A few months ago, Billy and I organized a group from our church to visit men at Stewart Detention Center in south Georgia. It's the biggest immigrant detention center on the East Coast, and it is run by the private prison group CCA (Corrections Corporation of America).
Our visit came a couple weeks after our church had mailed Father's Day cards with the hope of encouraging and remembering those separated from their families. It's difficult to find appropriate greeting cards in such painful circumstances.
Through these experiences and our church partnership with El Refugio ministry, I've learned a lot about immigrant detention over the last few months. In light of the federal government's declaration to reduce private prison contracts (but not privatized immigration detention centers), I wrote a piece called "I Saw Jesus in Detention" being featured on Christianity Today's Her.meneutics blog:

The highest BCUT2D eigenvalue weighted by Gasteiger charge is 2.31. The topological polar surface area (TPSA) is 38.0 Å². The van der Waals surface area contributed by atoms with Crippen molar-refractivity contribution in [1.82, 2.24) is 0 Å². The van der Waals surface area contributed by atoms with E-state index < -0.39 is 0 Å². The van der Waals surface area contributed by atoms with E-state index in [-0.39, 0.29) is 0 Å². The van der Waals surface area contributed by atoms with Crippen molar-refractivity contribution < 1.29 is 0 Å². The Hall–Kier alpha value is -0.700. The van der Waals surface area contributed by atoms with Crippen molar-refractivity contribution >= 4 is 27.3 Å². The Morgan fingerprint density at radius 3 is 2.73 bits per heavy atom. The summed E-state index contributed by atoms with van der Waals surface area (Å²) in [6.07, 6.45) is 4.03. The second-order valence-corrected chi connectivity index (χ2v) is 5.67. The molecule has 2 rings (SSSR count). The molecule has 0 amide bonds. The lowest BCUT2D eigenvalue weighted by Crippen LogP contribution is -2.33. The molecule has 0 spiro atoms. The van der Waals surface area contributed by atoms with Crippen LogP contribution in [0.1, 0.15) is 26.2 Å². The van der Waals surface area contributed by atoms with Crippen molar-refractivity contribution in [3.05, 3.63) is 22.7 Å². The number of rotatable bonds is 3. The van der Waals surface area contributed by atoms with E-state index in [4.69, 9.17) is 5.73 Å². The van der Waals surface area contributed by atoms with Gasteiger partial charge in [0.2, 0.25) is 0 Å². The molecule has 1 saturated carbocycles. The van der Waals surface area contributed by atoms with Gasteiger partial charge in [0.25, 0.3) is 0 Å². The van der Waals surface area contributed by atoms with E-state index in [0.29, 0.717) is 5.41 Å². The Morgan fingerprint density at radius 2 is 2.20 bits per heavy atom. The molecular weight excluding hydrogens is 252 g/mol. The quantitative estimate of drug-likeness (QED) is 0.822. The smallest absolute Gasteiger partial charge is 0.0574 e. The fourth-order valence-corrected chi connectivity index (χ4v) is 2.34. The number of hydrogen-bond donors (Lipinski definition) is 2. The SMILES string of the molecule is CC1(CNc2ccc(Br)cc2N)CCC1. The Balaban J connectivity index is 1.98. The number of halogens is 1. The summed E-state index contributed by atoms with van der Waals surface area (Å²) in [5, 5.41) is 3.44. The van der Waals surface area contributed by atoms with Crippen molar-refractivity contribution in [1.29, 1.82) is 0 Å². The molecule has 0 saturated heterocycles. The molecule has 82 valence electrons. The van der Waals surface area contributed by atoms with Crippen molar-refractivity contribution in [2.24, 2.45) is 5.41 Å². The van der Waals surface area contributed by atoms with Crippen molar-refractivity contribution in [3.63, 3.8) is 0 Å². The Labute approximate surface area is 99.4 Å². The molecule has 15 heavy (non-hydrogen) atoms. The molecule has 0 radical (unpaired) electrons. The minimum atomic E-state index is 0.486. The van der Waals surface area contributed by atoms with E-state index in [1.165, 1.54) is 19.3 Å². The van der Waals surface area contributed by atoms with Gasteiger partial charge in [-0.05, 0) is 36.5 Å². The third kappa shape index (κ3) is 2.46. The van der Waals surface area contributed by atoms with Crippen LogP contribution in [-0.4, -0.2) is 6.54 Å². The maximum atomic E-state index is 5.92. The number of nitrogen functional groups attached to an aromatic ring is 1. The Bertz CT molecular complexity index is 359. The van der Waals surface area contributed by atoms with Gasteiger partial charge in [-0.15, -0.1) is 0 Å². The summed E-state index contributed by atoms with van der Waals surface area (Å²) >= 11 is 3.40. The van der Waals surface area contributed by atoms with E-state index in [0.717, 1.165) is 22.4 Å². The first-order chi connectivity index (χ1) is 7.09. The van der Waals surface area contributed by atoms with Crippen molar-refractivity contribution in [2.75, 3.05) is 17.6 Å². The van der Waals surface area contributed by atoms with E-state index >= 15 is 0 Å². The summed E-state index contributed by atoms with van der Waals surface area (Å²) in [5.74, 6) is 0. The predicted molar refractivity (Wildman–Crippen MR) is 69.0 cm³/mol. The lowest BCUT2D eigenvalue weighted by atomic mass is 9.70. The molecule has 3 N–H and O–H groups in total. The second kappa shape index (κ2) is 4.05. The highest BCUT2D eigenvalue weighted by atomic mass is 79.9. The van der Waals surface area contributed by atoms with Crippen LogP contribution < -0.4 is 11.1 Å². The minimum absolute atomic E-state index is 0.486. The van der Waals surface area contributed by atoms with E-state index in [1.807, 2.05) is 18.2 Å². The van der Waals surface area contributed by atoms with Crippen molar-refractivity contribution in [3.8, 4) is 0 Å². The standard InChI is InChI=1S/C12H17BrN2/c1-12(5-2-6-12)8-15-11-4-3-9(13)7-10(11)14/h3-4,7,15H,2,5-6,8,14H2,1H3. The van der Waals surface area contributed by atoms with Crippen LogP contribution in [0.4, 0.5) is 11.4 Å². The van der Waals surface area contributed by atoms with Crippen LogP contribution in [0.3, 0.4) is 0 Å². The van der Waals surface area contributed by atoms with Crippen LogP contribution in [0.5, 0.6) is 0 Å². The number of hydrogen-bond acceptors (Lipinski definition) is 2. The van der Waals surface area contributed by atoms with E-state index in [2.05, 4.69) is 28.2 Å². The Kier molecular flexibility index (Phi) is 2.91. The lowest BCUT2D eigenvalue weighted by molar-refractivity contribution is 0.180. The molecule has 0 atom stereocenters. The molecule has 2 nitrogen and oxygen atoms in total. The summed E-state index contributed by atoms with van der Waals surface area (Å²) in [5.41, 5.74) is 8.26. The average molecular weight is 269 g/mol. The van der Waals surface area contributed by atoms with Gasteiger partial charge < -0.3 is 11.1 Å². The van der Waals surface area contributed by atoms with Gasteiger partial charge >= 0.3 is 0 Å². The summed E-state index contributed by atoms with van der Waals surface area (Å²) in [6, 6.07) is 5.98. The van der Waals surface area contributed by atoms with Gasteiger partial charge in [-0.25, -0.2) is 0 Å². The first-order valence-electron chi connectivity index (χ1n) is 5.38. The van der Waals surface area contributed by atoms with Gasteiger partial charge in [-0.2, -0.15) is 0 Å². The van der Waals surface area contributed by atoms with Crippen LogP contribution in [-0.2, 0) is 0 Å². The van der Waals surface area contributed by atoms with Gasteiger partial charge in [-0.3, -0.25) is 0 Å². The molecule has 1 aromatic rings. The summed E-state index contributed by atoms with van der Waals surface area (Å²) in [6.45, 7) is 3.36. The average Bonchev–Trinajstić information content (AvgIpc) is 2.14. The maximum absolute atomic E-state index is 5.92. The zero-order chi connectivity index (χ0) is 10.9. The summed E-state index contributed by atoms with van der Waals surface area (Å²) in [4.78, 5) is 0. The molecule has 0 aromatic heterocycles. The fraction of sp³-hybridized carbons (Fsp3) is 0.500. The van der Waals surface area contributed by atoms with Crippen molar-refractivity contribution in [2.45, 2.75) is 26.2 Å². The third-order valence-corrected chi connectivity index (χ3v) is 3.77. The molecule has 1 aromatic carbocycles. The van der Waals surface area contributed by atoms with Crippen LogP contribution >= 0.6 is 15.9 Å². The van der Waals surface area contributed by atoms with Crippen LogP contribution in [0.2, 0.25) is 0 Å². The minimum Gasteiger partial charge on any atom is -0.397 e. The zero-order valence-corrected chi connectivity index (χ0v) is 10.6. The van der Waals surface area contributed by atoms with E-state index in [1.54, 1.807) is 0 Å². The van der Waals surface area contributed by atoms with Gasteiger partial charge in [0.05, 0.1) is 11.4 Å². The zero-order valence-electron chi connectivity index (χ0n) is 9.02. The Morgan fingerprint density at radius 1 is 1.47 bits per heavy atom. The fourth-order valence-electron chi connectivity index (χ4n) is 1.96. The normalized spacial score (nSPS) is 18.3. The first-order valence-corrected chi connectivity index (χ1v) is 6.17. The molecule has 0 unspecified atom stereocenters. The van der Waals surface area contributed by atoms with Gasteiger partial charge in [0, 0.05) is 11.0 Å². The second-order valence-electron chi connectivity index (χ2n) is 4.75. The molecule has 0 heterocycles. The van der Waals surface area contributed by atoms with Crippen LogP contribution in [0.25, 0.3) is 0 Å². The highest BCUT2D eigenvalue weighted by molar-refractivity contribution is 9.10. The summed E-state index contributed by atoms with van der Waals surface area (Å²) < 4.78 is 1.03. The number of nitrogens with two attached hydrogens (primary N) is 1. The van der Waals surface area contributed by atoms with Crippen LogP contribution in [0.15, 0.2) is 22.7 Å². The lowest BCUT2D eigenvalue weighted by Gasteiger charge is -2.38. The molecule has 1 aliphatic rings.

A few months ago in the early morning, I joined a group from my Atlanta-based church on a two-and-a-half-hour drive down I-85 South to the Stewart Detention Center, one of the largest immigration detention centers in the country. Some of the immigrants detained in the facility had requested visitors, and so our church responded. I tried to imagine—who would be so lonely as to ask a stranger to meet with him? Someone living in a very isolated place. Stewart is located in Lumpkin, Georgia, a rural town near the border of Alabama. Many of the center’s residents have been transferred from other states—some as far away as California—and as a result are cut off from family, legal representation, and support networks.
When our congregation asked about the purpose of our trip to Stewart, we relied on Christ’s invitation in Matthew 25:36: “I was in prison and you came to visit me.” Of course, this wasn’t prison exactly. It was immigration detention. Maybe that’s why, when we arrived, I was unprepared for the distinctly prison-like look of the facility.